The secret Jewish history of Olivia Newton-John
Editor’s Note: Olivia Newton-John has died at the age of 73. As a remembrance of her, we are republishing this 2019 article about her Jewish heritage and influences.
In a recent celebrity memoir, the author writes, “In 1933, my Jewish grandfather fled from Germany with his wife, Hedwig, to escape Hitler’s regime. He was not only a brilliant mind but also a humanitarian who helped Jews escape Germany. I’m extremely proud of my peace-loving grandfather.” The grandfather was Nobel Prize-winning physicist Max Born, one of the founders of quantum mechanics and a longtime friend of Albert Einstein. The granddaughter, which might come as a surprise to some, is Olivia Newton-John.
In fact, the English-born Australian singer/actress has plenty of yikhes to spread around. Her maternal great-grandfather was prominent German-Jewish jurist Victor Ehrenberg; her father was a British intelligence officer who took Deputy Führer Rudolf Hess into custody during World War II; and she also traces her ancestry back to Protestant theologian Martin Luther.
Some of these details are covered in Newton-John’s new memoir, “Don’t Stop Believin’,” named after the title track of her 1976 album (not to be confused with the execrable 1981 hit of the same name by the band Journey). The phrase “Don’t Stop Believin’” is also a concise summary of God’s commandments to the Israelites, although this may not be what Newton-John had in mind when she titled her autobiography.
Newton-John apparently did, however, have some serious Jewish mystical concepts in mind when she recorded her 2006 album “Grace and Gratitude.” The new-agey confection is rife with instrumental interludes with titles including “Yesod,” “Hod,” “Nezah,” “Tiferet,” “Hesud-Gevurah,” “Binah,” “Hochmah” and “Keter” – names corresponding with the divine sefirot, or vessels of divine energy, in the Kabbalistic Tree of Life. Although she doesn’t discuss this in her memoir, she does write about her friendship with fellow pop star/actress Madonna, a self-professed adept of Kabbalah.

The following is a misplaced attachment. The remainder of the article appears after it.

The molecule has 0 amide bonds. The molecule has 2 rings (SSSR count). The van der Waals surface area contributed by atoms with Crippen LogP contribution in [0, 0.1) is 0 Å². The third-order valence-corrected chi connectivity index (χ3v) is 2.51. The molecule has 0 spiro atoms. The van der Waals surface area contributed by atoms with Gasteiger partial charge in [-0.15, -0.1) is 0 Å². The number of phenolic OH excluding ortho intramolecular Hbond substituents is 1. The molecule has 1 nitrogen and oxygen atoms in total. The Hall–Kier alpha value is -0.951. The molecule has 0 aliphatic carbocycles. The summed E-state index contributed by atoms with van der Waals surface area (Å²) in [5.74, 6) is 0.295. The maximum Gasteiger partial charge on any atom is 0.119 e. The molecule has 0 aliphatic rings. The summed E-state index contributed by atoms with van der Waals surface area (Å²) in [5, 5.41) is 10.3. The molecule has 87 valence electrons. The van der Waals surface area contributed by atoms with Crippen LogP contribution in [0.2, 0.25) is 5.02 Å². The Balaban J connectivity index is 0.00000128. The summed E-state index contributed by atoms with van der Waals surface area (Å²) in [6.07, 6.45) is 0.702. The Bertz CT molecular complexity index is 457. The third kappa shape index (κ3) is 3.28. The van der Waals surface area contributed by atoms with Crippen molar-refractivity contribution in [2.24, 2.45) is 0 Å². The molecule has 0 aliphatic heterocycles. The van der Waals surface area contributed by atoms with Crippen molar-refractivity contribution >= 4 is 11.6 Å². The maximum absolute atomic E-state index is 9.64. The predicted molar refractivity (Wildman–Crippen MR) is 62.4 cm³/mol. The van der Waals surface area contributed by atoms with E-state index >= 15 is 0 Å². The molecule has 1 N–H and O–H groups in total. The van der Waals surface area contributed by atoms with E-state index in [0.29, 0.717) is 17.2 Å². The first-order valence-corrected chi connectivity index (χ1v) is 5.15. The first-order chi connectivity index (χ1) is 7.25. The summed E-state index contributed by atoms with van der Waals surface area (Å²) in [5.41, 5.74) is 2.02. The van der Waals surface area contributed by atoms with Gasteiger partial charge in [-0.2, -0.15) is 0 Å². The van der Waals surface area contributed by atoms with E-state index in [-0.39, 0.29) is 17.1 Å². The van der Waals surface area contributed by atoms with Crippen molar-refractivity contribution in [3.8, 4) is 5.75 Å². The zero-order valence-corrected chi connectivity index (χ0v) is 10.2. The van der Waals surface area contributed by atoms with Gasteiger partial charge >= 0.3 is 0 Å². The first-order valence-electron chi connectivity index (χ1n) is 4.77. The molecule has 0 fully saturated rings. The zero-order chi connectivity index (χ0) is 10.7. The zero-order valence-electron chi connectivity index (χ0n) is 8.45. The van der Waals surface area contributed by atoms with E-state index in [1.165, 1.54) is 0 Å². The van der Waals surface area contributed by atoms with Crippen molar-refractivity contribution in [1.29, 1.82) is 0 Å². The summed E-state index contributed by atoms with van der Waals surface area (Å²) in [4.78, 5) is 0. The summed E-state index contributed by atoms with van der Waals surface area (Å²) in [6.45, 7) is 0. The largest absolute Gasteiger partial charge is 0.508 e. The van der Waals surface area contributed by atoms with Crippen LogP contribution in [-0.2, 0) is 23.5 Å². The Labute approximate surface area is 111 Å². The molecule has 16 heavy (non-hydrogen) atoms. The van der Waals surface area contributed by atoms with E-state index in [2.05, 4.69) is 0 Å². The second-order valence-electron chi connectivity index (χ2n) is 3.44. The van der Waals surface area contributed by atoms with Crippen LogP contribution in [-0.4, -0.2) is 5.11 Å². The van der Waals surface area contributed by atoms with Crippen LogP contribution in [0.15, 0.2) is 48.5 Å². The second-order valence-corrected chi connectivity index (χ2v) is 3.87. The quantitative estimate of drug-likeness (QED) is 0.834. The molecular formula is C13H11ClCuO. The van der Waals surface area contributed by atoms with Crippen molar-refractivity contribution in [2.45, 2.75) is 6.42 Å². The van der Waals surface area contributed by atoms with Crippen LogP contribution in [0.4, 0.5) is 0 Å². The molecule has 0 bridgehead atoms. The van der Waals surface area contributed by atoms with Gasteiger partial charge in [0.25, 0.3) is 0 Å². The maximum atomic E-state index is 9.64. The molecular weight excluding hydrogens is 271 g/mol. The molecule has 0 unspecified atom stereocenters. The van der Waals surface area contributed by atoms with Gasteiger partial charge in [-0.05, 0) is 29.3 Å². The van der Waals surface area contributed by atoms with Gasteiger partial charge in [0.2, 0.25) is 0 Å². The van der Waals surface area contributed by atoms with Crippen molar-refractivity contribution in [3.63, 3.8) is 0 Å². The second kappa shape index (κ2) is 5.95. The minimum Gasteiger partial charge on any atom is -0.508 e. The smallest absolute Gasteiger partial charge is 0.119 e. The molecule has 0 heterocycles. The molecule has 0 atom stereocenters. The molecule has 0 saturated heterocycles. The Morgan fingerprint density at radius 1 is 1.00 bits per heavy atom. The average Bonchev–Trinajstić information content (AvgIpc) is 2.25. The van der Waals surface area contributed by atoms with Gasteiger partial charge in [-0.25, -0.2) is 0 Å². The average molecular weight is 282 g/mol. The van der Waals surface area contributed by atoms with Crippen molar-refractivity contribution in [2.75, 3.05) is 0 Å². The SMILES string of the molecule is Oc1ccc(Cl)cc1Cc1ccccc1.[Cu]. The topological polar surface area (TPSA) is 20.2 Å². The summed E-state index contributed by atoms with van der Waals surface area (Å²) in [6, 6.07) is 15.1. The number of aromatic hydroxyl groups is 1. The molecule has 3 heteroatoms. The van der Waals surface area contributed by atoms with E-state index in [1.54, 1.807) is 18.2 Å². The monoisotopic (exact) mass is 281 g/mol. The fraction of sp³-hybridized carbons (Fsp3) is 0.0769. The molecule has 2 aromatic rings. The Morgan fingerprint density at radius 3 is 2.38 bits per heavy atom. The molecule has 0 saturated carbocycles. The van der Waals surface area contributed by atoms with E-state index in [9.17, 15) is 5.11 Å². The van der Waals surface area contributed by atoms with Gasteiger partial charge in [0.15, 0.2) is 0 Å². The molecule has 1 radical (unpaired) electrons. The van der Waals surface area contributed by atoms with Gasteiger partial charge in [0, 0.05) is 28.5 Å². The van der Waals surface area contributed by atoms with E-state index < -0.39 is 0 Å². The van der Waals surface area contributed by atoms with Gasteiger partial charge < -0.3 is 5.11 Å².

One of the best-selling artists of all time – she boasts four Grammy Awards, five number-one hits, and ten other Top 10 hits – Newton-John first hit number-one on the Adult Contemporary chart in 1971 with a version of “If Not for You,” written by Bob Dylan. Her next big hit, “I Honestly Love You,” was written by Jeff Barry (born Joel Adelberg in Brooklyn, N.Y. and best known for his work with Ellie Greenwich) in collaboration with the Australian born singer-songwriter Peter Allen. It was her first number-one pop hit; it garnered her two Grammy Awards; and it also established her as a country music chart-topper.
Newton-John became an international superstar when she appeared in the 1978 film adaptation of the Broadway musical “Grease,” sharing top billing John Travolta, fresh from his “Saturday Night Fever” success. The soundtrack to the low-budget movie musical, coproduced by Allan Carr – born Allan Solomon – spawned several huge hits, and her portrayal as a spandex-clad hottie helped loosen her constricting girl-next-door image, paving the way for her follow-up album, “Totally Hot,” adorned with a photo of her bedecked completely in leather.
That was followed soon after by the hit single “Physical” – co-written by American-born Jewish-Australian songwriter Steve Kipner – which spent ten weeks at number one, becoming the biggest-selling song of the 1980s. At the time, the song was considered so sexually provocative (some radio stations even banned it) that when it came time to film the music video, they took it out of the bedroom and into the gym, transforming it from a steamy romance into an exercise anthem.
Newton-John has been something of a spiritual seeker throughout her life. She ascribes her restlessness partly to Max Born. She writes, “My grandfather Max Born had a famous quote where he said, ‘The belief that there is only one truth and that oneself is in possession of it, seems to me the deepest root of all that is evil in the world.’ My whole life I searched for one thing I could believe in, but I couldn’t find just one because I believe in possibilities and respect all people’s different faiths. I have a real problem with people killing each other for what they believe, so my grandfather’s words put it all into perspective for me. I agree with him.”